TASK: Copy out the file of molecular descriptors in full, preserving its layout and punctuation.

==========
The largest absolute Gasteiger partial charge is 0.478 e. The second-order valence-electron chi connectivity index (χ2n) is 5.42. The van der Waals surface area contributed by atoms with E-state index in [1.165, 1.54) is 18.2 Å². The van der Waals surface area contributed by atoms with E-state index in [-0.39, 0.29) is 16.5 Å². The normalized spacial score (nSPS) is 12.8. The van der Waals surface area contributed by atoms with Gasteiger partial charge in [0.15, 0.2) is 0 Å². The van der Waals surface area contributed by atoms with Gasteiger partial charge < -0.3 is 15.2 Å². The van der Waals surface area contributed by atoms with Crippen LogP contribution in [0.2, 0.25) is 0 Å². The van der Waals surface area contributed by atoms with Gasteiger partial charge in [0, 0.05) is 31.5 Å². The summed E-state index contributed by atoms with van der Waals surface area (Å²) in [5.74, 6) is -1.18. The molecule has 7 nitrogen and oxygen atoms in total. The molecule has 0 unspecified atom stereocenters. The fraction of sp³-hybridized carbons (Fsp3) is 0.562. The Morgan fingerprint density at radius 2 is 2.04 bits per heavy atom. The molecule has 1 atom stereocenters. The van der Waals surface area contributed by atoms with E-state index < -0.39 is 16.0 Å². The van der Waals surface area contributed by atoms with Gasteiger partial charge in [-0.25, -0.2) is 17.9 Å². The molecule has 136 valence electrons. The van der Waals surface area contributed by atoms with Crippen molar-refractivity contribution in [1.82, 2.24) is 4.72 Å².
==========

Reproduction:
The largest absolute Gasteiger partial charge is 0.478 e. The second-order valence-electron chi connectivity index (χ2n) is 5.42. The van der Waals surface area contributed by atoms with E-state index in [1.165, 1.54) is 18.2 Å². The van der Waals surface area contributed by atoms with E-state index in [-0.39, 0.29) is 16.5 Å². The normalized spacial score (nSPS) is 12.8. The van der Waals surface area contributed by atoms with Gasteiger partial charge in [0.15, 0.2) is 0 Å². The van der Waals surface area contributed by atoms with Gasteiger partial charge < -0.3 is 15.2 Å². The van der Waals surface area contributed by atoms with Crippen LogP contribution in [0.2, 0.25) is 0 Å². The van der Waals surface area contributed by atoms with Gasteiger partial charge in [0, 0.05) is 31.5 Å². The summed E-state index contributed by atoms with van der Waals surface area (Å²) in [5.74, 6) is -1.18. The molecule has 7 nitrogen and oxygen atoms in total. The molecule has 0 unspecified atom stereocenters. The fraction of sp³-hybridized carbons (Fsp3) is 0.562. The Morgan fingerprint density at radius 2 is 2.04 bits per heavy atom. The molecule has 1 atom stereocenters. The van der Waals surface area contributed by atoms with E-state index < -0.39 is 16.0 Å². The van der Waals surface area contributed by atoms with Gasteiger partial charge in [-0.25, -0.2) is 17.9 Å². The molecule has 136 valence electrons. The van der Waals surface area contributed by atoms with Crippen molar-refractivity contribution in [1.82, 2.24) is 4.72 Å².